When hundreds of Iraqi protesters stormed the U.S. embassy in Baghdad today, they were met with little resistance. Though American guards attempted to keep the demonstrators at bay with tear gas and stun grenades, Iraqi authorities ultimately failed to prevent them from breaking through the embassy gates, leaving American personnel trapped inside.
That demonstrators were able to breach the largest and most expensive U.S. embassy ever built was not a matter of luck. Journalists in the region noted the initial lack of intervention by Iraqi security forces to stop the protest, which was spurred by U.S. air strikes over the weekend targeting an Iranian-backed militia near the Iraqi-Syrian border that killed at least 24 people. Washington said the strikes were a response to last week’s rocket attack on an Iraqi military base, in which a U.S. contractor was killed. The Iraqi government was not convinced, and dubbed the U.S. strikes a “flagrant violation” of the country’s sovereignty.
Though President Donald Trump declared Iran “fully responsible” for the unrest, he didn’t absolve Iraq of its role entirely, adding, “We expect Iraq to use its forces to protect the Embassy, and so notified!” In a phone call with Secretary of State Mike Pompeo, Iraqi Prime Minister Adil Abdul-Mahdi assured him that he would.
Embassies have long been a focal point for public demonstrations against a specific country’s policies. In the past year alone, there have been protests against the British embassy in Brussels over Brexit, the Chinese embassy in Jakarta over Beijing’s treatment of Uighur Muslims, and the Indian High Commission in London over the revocation of the special status of Kashmir—and all of them ended relatively peacefully. But what responsibility do host countries have to ensure that they stay that way?
Historically, diplomats—and the missions they are housed within—have always been afforded special protection. Under the 1961 Vienna Convention on Diplomatic Relations, the responsibility of protecting embassies from intrusion or damage falls to the host country (though some countries, including the U.S., also rely on their own internal security service).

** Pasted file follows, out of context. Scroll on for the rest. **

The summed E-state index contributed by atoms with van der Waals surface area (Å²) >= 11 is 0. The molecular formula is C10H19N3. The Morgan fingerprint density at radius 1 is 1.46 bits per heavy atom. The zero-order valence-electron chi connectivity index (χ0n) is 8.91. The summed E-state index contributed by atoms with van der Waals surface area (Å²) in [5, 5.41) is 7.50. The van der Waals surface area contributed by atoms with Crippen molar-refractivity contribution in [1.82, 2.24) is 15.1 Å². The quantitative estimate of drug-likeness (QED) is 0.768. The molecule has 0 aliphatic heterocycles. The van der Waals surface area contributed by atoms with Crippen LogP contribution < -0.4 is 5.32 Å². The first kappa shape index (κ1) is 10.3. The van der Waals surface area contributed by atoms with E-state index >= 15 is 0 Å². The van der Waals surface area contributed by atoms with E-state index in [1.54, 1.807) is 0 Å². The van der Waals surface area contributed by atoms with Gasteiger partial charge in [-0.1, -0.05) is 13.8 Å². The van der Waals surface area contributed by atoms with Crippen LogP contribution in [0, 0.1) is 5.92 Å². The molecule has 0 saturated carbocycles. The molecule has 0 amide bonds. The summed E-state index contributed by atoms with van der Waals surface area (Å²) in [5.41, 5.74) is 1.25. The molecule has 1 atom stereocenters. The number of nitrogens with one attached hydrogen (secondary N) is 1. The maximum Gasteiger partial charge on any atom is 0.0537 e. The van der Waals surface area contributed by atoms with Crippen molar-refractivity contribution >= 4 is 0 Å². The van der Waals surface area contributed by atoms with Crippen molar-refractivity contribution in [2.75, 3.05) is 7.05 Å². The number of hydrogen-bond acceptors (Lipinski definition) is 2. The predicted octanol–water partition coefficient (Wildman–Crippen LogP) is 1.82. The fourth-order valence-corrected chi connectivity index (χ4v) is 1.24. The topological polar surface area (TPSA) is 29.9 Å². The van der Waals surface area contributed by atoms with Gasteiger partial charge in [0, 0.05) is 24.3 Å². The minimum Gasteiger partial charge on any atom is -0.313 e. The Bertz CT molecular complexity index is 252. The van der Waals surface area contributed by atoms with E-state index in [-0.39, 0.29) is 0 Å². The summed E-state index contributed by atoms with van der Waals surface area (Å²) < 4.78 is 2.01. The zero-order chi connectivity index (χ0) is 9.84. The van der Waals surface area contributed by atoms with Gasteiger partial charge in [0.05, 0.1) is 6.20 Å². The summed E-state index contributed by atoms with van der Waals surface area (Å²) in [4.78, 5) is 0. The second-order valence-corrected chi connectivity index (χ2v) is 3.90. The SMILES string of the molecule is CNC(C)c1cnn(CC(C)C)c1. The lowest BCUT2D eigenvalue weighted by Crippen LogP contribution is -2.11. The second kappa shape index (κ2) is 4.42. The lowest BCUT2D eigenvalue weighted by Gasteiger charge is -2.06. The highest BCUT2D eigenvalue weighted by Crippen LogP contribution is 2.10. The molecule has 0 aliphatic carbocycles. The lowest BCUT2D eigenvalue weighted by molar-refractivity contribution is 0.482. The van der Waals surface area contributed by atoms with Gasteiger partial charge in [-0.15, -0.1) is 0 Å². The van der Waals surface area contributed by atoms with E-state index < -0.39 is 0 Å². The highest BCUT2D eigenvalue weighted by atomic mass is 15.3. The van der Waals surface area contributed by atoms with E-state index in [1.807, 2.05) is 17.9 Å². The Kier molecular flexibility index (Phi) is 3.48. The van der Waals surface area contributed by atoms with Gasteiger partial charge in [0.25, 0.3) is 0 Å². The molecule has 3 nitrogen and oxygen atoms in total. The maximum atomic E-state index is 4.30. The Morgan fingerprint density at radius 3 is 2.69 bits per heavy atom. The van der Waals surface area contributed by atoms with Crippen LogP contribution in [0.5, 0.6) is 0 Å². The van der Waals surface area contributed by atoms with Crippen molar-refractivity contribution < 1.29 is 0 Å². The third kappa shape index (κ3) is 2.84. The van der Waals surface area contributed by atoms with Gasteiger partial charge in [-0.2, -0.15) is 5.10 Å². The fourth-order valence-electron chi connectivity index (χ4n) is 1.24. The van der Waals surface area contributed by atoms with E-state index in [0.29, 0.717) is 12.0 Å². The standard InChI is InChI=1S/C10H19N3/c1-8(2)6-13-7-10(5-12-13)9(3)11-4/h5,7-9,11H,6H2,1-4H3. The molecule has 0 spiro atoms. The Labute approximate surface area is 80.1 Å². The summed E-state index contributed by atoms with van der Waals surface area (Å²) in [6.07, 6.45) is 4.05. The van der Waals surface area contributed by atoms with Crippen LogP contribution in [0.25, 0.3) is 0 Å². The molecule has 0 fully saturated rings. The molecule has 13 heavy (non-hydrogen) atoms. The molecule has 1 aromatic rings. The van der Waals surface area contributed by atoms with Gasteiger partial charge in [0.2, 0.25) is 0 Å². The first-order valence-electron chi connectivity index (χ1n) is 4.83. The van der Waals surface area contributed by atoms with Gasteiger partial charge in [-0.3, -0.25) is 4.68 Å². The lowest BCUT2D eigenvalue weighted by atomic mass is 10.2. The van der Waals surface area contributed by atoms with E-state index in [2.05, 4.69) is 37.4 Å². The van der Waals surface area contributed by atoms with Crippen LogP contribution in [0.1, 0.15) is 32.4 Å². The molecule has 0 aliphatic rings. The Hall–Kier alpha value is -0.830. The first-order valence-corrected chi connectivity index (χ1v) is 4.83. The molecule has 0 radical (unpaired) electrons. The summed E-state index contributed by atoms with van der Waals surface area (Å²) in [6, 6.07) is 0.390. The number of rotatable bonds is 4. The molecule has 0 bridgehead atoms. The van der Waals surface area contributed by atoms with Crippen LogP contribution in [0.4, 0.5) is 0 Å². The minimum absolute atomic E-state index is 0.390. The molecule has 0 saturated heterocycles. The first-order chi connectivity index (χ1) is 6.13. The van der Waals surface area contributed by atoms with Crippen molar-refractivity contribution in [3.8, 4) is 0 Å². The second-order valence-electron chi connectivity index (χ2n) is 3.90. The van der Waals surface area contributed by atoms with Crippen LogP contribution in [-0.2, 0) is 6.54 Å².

Still, this hasn’t made embassies immune to attacks, nor has it prevented them from often becoming the epicenter of diplomatic standoffs. The demonstrations of anger can also serve the purposes of a host country, without directly implicating it. The 1979 Iran hostage crisis, in which a group of Iranian students seized control of the U.S. embassy in Tehran by scaling the walls of the compound, resulted in the embassy being occupied for more than a year. Though not organized by the Iranian regime, it tacitly gained its endorsement.
In 2011, hundreds of Iranian students stormed Britain’s embassy in Tehran in response to economic sanctions imposed on the Islamic Republic by the United Kingdom. Though the Iranian foreign ministry sought to distance itself from the attack, according to The New York Times, Iranian security forces “initially stood by as students laboriously broke through the embassy’s massive main gate.” Then–British Ambassador Dominick Chilcott told The Economist that the Iranian authorities “were behaving so strangely, and failing to come to the assistance of the British diplomats.”
In today’s attack, Iraqi security forces similarly stood by, allowing protesters to storm the heavily fortified U.S. compound unimpeded, starting fires, and, in an echo of the 1979 crisis, chanting “Death to America.”
In a statement issued today, Secretary of Defense Mark Esper called on Iraq to “fulfill its international responsibilities” to protect the embassy. So far, however, the Iraqi government—split between public hostility toward the U.S. and its own relationship with Washington—has appeared to follow the Iranian playbook: by not providing sufficient and early security enforcements, thereby apparently allowing the breach of the embassy compound, and issuing warnings against further violence only after it was too late.